The Aruna Shanbag verdict

The hits and the misses

The Supreme Court has ruled that Aruna Shanbag should be allowed to live. In other words, it has ruled out active euthanasia, which allows someone to terminate the life of someone who is afflicted with an incurable ailment or an irremediable disease.

Aruna’s case was compounded by the fact that she could not express what she herself wanted. Had she been able to express her desire, it would have allowed the court to permit passive euthanasia, as the patient herself desired it.

And passive euthanasia is something that the Supreme Court has now given legal sanction to. Of course, if she had refused to be denied life-support treatment, any attempt to terminate her life would

That, of course, is the best part of the judgement.

 

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Legalising the unspoken, but . . .

One of the finest descriptions of what a doctor’s role should be has been expressed by Dr. Christian Bernard:

“lt is not true that we become doctors in order to prolong life, We become doctors in order to improve the quality of life, to give (he patient a more enjoyable life . . . And the same is true when we are dealing with terminally ill patients: what we should ask ourselves is whether there is still any quality of life left. The doctor who is unconcerned about the quality of life is inhumane; and the real   enemy is not death   but inhumanity.”

 

The judgement gives legal sanction to what has always been done, though behind closed door. Most good family doctors, often are known to advise a family about the futility of keeping a patient who is terminally ill in hospital.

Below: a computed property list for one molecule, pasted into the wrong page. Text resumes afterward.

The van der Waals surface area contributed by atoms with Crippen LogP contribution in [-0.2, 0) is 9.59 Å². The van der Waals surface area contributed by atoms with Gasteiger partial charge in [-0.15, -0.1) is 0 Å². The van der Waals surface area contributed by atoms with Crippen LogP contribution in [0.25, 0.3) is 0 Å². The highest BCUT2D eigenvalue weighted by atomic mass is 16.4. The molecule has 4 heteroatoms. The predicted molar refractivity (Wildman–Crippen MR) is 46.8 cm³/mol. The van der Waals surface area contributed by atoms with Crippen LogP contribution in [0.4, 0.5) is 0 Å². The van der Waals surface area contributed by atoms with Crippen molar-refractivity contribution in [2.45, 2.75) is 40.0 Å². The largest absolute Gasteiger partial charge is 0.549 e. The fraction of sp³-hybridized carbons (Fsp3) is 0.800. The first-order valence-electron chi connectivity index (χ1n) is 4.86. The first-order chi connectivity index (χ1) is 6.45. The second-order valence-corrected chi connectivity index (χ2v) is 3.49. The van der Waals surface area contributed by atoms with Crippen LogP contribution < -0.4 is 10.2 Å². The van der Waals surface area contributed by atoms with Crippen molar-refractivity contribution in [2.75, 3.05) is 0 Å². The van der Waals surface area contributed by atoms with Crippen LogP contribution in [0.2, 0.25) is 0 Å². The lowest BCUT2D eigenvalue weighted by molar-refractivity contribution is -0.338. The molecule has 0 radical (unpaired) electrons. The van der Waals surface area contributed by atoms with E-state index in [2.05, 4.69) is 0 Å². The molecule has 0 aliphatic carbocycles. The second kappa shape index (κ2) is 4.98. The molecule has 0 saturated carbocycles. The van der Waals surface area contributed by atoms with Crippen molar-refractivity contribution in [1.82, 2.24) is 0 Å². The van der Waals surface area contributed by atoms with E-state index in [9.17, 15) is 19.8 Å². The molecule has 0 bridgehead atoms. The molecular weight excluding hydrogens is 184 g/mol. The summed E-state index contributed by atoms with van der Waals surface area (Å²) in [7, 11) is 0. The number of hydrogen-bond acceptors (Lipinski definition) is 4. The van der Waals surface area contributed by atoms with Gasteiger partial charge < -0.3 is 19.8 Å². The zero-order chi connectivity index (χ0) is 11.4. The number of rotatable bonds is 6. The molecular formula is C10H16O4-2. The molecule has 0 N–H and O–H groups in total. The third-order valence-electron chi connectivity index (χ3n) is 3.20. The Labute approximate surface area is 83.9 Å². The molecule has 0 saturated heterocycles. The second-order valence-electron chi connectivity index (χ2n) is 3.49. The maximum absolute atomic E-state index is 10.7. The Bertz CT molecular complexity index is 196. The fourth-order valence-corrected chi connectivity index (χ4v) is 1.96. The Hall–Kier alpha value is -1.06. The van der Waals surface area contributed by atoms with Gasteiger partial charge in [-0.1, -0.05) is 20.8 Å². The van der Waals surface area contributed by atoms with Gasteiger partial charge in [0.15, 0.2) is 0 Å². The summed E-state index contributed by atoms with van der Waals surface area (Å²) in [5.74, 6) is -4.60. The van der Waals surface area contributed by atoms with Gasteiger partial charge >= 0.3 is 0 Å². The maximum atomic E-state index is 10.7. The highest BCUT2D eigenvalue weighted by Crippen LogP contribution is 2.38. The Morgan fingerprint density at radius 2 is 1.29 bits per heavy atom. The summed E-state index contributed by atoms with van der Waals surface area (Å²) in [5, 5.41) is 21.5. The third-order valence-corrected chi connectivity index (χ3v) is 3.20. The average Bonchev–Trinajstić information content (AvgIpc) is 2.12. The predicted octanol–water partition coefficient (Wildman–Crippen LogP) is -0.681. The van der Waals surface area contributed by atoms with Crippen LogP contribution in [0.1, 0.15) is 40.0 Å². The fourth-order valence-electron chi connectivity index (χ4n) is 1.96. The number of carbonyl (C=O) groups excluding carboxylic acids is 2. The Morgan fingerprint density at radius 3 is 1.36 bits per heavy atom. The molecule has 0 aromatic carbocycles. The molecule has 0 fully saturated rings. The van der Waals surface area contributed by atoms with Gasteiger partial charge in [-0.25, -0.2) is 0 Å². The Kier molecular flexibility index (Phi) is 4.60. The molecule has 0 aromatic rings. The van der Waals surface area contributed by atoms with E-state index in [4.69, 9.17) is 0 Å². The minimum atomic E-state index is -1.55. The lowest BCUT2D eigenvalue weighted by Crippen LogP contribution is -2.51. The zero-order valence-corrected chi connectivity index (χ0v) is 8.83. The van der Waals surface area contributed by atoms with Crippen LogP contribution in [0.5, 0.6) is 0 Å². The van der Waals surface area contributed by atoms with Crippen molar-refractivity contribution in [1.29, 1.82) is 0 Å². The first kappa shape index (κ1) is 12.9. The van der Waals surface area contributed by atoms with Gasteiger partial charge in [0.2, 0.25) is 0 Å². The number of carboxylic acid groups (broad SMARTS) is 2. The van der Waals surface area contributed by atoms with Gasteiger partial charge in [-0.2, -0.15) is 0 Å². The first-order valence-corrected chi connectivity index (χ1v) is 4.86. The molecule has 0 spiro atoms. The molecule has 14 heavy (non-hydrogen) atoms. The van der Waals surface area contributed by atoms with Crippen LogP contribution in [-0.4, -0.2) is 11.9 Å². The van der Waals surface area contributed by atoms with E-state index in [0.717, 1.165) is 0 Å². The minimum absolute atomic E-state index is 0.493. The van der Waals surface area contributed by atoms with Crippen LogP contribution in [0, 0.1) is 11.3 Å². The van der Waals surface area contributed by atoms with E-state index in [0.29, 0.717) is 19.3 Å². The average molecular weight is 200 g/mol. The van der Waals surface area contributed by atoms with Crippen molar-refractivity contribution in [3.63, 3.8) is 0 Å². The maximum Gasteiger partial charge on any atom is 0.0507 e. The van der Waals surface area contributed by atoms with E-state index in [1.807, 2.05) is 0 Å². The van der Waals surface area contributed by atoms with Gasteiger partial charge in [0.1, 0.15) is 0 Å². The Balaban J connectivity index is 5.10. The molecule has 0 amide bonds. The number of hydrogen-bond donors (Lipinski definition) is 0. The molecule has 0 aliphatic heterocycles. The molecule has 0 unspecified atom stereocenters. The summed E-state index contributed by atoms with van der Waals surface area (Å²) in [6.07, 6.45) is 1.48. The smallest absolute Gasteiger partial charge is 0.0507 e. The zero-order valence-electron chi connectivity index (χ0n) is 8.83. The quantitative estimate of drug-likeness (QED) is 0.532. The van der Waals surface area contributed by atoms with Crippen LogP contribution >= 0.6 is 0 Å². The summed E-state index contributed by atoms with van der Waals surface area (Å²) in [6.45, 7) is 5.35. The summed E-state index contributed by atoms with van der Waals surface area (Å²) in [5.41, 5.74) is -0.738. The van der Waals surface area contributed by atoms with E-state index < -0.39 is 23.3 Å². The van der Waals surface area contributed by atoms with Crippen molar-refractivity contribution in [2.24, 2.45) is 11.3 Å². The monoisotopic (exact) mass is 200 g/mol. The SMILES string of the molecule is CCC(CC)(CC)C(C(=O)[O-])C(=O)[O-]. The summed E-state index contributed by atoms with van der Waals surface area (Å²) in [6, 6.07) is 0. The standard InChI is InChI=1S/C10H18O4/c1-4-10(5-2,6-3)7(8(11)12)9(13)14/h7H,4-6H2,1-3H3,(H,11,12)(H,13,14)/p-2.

Instead, such good doctors often recommend to the family that the patient be kept at home. They are advised to look after him (her), treat the patient with pain-killers if the need arises. Such doctors recommend a treatment that allows the patient to die in the least painful manner as is possible.

Permitting passive euthanasia, though informally, thus prevented unnecessary anxiety and waste of expenditure at a hospital. It also allowed a patient to stay in surroundings that he is most comfortable in. It finally allows for a dignified death.

But most doctors don’t talk about this, because it was illegal till now, even though it was sensible and humanitarian.

This is a far cry from many hospitals which warn relatives against asking for the discharge of a patient who is known to be terminally ill. There are reports of doctors advising relatives against such a move, because they could then be held guilty of abetting a death or a killing. If the relatives persisted, they would issue a discharge certificate “against medical advice”. Fortunately, the present judgement of the Supreme Court takes away this fear.

However, it must also be mentioned that savvy people handled such threats by merely informing administrators of such unscrupulous hospitals of their inability to pay, and then just walked away. Unwilling to be saddled with a patient who could not pay, such hospital administrators eventually agreed to discharge the patient without any adverse comments on the discharge-certificate.

The court judgement now gives legal sanction to something that was done ‘clandestinely’.

But the judgement falls short on one score. It wants the courts to ratify each application for such passive euthanasia. When it is a life and death situation, no family would like to go to a court for ratification. The court should have authorized an administrative process where such ‘clearances’ could be given within 24 hours. By not doing so, the legal sanction to passive euthanasia remains blunted. The best part of the judgement thus becomes infructuous.

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Mahatma Gandhi recognized the need to die with dignity

http://appliedgandhi.blogspot.com/2008/02/gandhi-and-euthanasia.html

http://appliedgandhi.blogspot.com

Did Gandhi support Euthanasia? We may have to say ‘Yes’.For him saving a patient from the pain caused by an incurable disease was in the interest of the sufferer.One can’t oppose taking the life in the name of following the ideal of Non-violence.There are two instances in Gandhi’s life from where we can understand his views on the issue.